Architecture Students Help Design a Girls' School in Ghana

Children play in a modern schoolyard in rural Ghana
A rendering of the Voices of African Mothers Girls' Academy in Sogakope, Ghana. rendering / provided
A child and a woman play with gravel at a construction site
Anamika Goyal (M.Arch. '17) and a child interact at the construction site for the school. photo / provided
A rendering of the Voices of African Mothers Girls' Academy in Sogakope, Ghana. rendering / provided Anamika Goyal (M.Arch. '17) and a child interact at the construction site for the school. photo / provided
News
October 20, 2017

About 5,287 miles from Ithaca, near the banks of Ghana's Volta River, a primary and junior high school for girls is rising from the collective imagination and brain power of the Cornell University Sustainable Design (CUSD) team, under the university's Systems Engineering program.

With a thoughtful blueprint and an allegiance to sustainability, the Voices of African Mothers Girls' Academy soon will educate, nurture, and inspire about 500 girls annually, beginning in early 2018.

"It's not just concrete blocks. We're not just putting up a building. Care went into the building's design for education; it was designed for the students," said Claudia Nielsen '18, who led the Sustainability Education Ghana project team with Arielle Tannin '18. Voices of African Mothers, a United Nations–affiliated nongovernmental agency, funded the project.

On a 200-acre tract in Sogakope, Ghana, the group sought collaboration to design a school that could allow children to advance economically.

Through the networking of Sam Ritholtz '14, who led Big Red Relief as an undergraduate, CUSD connected to Nana-Fosu Randall, president and founder of Voices of African Mothers.

In the summer of 2015, Nielsen, Tannin, and Daniel Preston (B.Arch. '17) traveled to Ghana, funded by Engaged Cornell.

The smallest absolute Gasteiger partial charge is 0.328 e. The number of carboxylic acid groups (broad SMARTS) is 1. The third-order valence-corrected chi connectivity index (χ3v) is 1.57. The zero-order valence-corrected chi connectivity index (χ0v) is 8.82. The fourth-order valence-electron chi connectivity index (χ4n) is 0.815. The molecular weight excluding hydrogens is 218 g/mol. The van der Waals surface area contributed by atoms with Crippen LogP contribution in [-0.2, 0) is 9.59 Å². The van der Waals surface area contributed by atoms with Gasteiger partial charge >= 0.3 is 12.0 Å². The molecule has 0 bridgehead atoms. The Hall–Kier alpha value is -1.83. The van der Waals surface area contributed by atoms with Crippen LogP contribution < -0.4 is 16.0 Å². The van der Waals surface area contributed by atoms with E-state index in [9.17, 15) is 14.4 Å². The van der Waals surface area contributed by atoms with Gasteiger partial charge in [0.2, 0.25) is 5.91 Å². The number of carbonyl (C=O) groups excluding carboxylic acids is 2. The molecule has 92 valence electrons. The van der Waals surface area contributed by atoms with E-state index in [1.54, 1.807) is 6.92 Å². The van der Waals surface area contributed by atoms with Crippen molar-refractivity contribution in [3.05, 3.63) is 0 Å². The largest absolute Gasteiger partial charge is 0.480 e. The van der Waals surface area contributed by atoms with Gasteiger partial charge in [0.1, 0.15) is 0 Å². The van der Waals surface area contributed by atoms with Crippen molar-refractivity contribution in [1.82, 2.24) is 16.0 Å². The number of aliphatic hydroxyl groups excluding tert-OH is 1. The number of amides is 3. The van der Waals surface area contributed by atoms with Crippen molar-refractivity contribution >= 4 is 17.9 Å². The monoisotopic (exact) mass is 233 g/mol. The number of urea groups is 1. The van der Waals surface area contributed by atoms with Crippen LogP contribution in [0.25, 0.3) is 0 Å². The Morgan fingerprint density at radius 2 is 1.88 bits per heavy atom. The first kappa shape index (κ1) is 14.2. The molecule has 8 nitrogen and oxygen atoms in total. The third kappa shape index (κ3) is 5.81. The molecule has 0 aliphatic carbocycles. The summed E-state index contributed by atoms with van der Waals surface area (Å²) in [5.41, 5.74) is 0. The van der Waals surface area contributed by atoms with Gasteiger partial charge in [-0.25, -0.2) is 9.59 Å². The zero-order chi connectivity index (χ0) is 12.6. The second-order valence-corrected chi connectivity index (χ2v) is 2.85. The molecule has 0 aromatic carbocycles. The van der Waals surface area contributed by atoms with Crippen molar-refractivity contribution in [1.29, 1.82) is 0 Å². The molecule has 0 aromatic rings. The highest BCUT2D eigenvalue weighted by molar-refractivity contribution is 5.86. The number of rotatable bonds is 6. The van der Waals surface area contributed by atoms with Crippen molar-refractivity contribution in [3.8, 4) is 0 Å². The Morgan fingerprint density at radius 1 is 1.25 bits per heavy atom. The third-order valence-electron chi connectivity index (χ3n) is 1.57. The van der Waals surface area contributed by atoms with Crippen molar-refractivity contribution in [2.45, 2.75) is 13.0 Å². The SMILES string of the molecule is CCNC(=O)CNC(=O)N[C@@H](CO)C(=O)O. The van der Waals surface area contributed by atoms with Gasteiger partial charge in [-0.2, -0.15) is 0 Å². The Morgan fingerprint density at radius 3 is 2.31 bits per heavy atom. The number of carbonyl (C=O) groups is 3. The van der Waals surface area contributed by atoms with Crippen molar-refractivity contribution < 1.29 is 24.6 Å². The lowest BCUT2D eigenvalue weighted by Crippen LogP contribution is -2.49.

Team members conducted in-depth interviews with students and stakeholders to tailor the school to their needs. More than two years later, with blueprints in hand, local contractors are building the academy, which is expected to be finished in phases. It may be occupied as soon as January 2018.

In building a school an ocean away, the Cornell group faced hundreds of challenges. The team members, all with different talents, morphed into a tightly organized group and functioned as a unit, rather than separately, Nielsen and Tannin said. This semester, as Tannin and Nielsen finish their undergraduate work, Ana Moura-Cook '19 became the project director.

One important school feature: a quiet tin roof. When it rains, tin roofs are notoriously noisy, making it hard for students to pay attention. The CUSD group solved the problem by baffling the roof with locally sourced coconut shell fiber, in compliance with the local fire ordinances and building code.

The school will take advantage of wind for cooling, and the roof is oriented to prevent dust from rushing into the classrooms. It will feature learning gardens, a neighborhood health center (for easy community access), and natural light.

In addition to Preston, fellow architecture students Anamika Goyal (M.Arch. '17) and Isabella Hübsch (B.Arch. '19) helped develop the plans, and student engineers conducted analyses, calculating truss and beam loads, assessing structural integrity, all while meeting frequently with architects and engineers from Tetra Tech of Ithaca.

The academy's importance cannot be understated. Goyal spoke about the Ghana school project last spring at the United Nations' Commission on the Status of Women gathering in New York City.

Goyal — in a seemingly tiny but crucial detail — designed the bathrooms at the school. "So many girls in developing countries drop out of school around age 10 to 12, right when they begin menstruation," she said. "Providing a safe, clean, adequately private bathroom facility that can help girls stay in school will have a tremendously positive ripple effect at a national level."

Excerpted from an article written by Blaine Friedlander for the Cornell Chronicle.